You may have seen Children’s Commissioner, Dame Rachel de Souza, robustly drawing attention to the awful practice of police strip-searching children – in which she describes ‘systemic problems.’ She states, ‘I want us to get to a place where, if a police officer encounters a child late at night and suspects they might be carrying drugs or a weapon, their first thought is “What can I do to keep this child safe?” Every interaction the police have with a child should be seen as an opportunity to understand their situation, in order to safeguard them from exploitation and prevent their involvement with both crime and the criminal justice system.’
Pact is the national Catholic prison charity providing family services in more than 60 prisons across England & Wales. When Pact CEO Andy Keen-Downs met Dame de Souza recently, their discussion focussed on how children can be affected by police raids on their homes. Andy said, ‘Imagine what it must feel like as a child to be woken up in the middle of the night by armed police kicking down the door, turning the house over and taking your father, mother, brother or sister away’. Pact has offered training to police forces about the way raids are conducted in homes where children are present.
There are more than 96,000 children in England & Wales whose mum or dad is in prison today. There are certainly children and families in your parish or in your community who have lived experience of having a loved one in prison.
I hope you have seen and used Pact’s new illustrated Stations of the Cross liturgy booklet – which is on its third print-run already. The text incorporates the words of people with lived experience of the criminal justice system, including a man who was incarcerated many times from the age of just 15.
One of Pact’s parish reps shared this about the text, ‘I can hear the voices of prisoners and their families.’ Surely sharing those voices can help to inspire change. As Pope Francis tells us in Fratelli Tutti, ‘… for all the progress we have made, we are still “illiterate” when it comes to accompanying, caring for and supporting the most frail and vulnerable members of our developed societies. We have become accustomed to looking the other way… ignoring situations until they affect us directly.’ As Holy Week approaches, we are reminded of Jesus’ response to the convicted criminal crucified beside him: ‘This day you will be with me in paradise’.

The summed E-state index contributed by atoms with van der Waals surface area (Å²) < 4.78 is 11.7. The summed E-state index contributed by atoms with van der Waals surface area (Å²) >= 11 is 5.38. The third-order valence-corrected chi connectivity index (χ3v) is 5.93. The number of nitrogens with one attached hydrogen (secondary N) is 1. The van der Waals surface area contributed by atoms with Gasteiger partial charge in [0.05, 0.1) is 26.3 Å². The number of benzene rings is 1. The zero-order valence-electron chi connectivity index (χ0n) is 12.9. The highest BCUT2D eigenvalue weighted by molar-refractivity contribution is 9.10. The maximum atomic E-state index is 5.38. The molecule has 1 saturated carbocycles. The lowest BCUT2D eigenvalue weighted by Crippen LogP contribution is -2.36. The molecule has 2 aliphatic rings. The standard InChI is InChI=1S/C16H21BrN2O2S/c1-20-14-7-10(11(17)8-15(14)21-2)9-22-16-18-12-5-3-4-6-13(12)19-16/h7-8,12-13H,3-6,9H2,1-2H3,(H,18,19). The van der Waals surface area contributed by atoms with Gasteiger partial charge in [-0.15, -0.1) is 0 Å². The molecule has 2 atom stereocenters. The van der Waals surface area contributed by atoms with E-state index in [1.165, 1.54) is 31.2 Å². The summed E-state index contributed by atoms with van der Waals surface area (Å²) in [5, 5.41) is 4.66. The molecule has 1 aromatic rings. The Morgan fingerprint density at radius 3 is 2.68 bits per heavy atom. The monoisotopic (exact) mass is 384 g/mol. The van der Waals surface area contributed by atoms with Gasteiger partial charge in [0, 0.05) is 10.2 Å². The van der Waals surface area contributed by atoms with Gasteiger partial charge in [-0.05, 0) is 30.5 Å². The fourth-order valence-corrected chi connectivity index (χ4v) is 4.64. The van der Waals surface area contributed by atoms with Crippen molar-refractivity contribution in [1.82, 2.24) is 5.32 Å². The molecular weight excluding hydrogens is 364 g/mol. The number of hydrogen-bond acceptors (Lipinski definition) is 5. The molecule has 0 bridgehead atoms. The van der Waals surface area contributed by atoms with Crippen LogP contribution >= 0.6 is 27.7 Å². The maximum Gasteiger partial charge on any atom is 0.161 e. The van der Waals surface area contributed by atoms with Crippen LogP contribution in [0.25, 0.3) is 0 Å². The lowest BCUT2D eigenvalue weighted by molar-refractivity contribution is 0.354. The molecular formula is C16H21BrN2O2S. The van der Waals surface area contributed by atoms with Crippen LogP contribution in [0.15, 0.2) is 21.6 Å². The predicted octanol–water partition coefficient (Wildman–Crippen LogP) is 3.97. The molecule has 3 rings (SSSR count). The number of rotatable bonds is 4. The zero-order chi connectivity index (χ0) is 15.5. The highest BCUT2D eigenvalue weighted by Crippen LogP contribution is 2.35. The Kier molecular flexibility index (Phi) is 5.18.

On listening to those voices, we find that people in prison are concerned for their children as much as parents ‘on the outside’ are. In our liturgy, for reflection at the 14th Station, one person describes her hope, ‘to stay healthy and not be a letdown anymore. To be someone for my kids to be proud of and my family.’
Pact supports prisoners, people with convictions, and their children and families. We provide caring and life-changing services at every stage of the criminal justice process: in court, in prison, on release, and in the community. There is a multitude of ways you can help us to better serve children and families in these isolating and often stigmatising situations.
We will be advancing the dialogue on the contribution of the values of our faith to reshaping the criminal justice system for prisoners, children and families, at our annual Sir Harold Hood Memorial Lecture on 24thMay. Dr Chijioke Nwalozie will be speaking on ‘The Church’s Participation in Prison Reform’. To help us steadfastly continue the work, our spirits will be lifted by the presence of the Soul Sanctuary Gospel Choir. Please join us in person and be part of the encounter and discussion.
Harold Hood Lecture Registration Sir Harold Hood Memorial Lecture 2023 | Prison Advice and Care Trust
Other events in person and online: Events | Prison Advice and Care Trust
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Contact Theresa firstname.lastname@example.org
You can freely download Pact’s text-only Stations of the Cross liturgy here: Stations of the Cross | Prison Advice and Care Trust .
If you would like a copy of the illustrated booklet, please contact us email@example.com
About the Prison Advice & Care Trust (Pact)
Pact is a pioneering national, Catholic charity that supports prisoners, people with convictions, and their children and families. We provide caring and life changing services at every stage of the criminal justice process: in court, in prison, on release, and in the community.
Pact’s vision is of a society in which justice is understood as a process of restoration and healing, in which prisons are used sparingly and as places of learning and rehabilitation, and in which the innate dignity and worth of every human being is valued. Website: www.prisonadvice.org.uk
Pact is a charity registered in England & Wales, number 219278.
Company registration number: 356443.
Registered office: 29 Peckham Road, London, SE5 8UA.